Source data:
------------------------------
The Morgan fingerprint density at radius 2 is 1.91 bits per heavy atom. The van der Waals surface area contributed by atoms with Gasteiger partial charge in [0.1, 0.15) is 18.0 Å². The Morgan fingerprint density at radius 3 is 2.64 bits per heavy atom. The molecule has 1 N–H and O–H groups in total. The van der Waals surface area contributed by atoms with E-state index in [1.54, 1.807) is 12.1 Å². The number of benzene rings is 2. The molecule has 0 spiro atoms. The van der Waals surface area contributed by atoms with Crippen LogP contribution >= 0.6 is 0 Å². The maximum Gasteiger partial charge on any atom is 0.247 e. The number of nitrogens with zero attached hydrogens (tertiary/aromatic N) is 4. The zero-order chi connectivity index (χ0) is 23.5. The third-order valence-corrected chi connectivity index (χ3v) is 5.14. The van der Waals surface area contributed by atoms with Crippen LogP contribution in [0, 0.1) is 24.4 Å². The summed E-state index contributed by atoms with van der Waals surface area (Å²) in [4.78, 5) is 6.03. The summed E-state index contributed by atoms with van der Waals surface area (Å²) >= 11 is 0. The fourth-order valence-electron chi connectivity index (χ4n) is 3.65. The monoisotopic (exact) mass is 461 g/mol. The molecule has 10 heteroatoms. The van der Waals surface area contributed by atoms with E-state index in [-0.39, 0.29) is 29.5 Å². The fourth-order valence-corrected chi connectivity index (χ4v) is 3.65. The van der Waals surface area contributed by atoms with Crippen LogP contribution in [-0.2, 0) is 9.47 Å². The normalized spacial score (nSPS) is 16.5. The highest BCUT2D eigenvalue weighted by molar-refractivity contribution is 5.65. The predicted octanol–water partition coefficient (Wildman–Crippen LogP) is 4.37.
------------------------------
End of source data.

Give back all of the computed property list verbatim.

The Morgan fingerprint density at radius 2 is 1.91 bits per heavy atom. The van der Waals surface area contributed by atoms with Gasteiger partial charge in [0.1, 0.15) is 18.0 Å². The Morgan fingerprint density at radius 3 is 2.64 bits per heavy atom. The molecule has 1 N–H and O–H groups in total. The van der Waals surface area contributed by atoms with E-state index in [1.54, 1.807) is 12.1 Å². The number of benzene rings is 2. The molecule has 0 spiro atoms. The van der Waals surface area contributed by atoms with Crippen LogP contribution >= 0.6 is 0 Å². The maximum Gasteiger partial charge on any atom is 0.247 e. The number of nitrogens with zero attached hydrogens (tertiary/aromatic N) is 4. The zero-order chi connectivity index (χ0) is 23.5. The third-order valence-corrected chi connectivity index (χ3v) is 5.14. The van der Waals surface area contributed by atoms with Crippen LogP contribution in [0, 0.1) is 24.4 Å². The summed E-state index contributed by atoms with van der Waals surface area (Å²) in [4.78, 5) is 6.03. The summed E-state index contributed by atoms with van der Waals surface area (Å²) >= 11 is 0. The fourth-order valence-electron chi connectivity index (χ4n) is 3.65. The monoisotopic (exact) mass is 461 g/mol. The molecule has 10 heteroatoms. The van der Waals surface area contributed by atoms with E-state index in [-0.39, 0.29) is 29.5 Å². The fourth-order valence-corrected chi connectivity index (χ4v) is 3.65. The van der Waals surface area contributed by atoms with Crippen LogP contribution in [-0.2, 0) is 9.47 Å². The normalized spacial score (nSPS) is 16.5. The highest BCUT2D eigenvalue weighted by molar-refractivity contribution is 5.65. The predicted octanol–water partition coefficient (Wildman–Crippen LogP) is 4.37.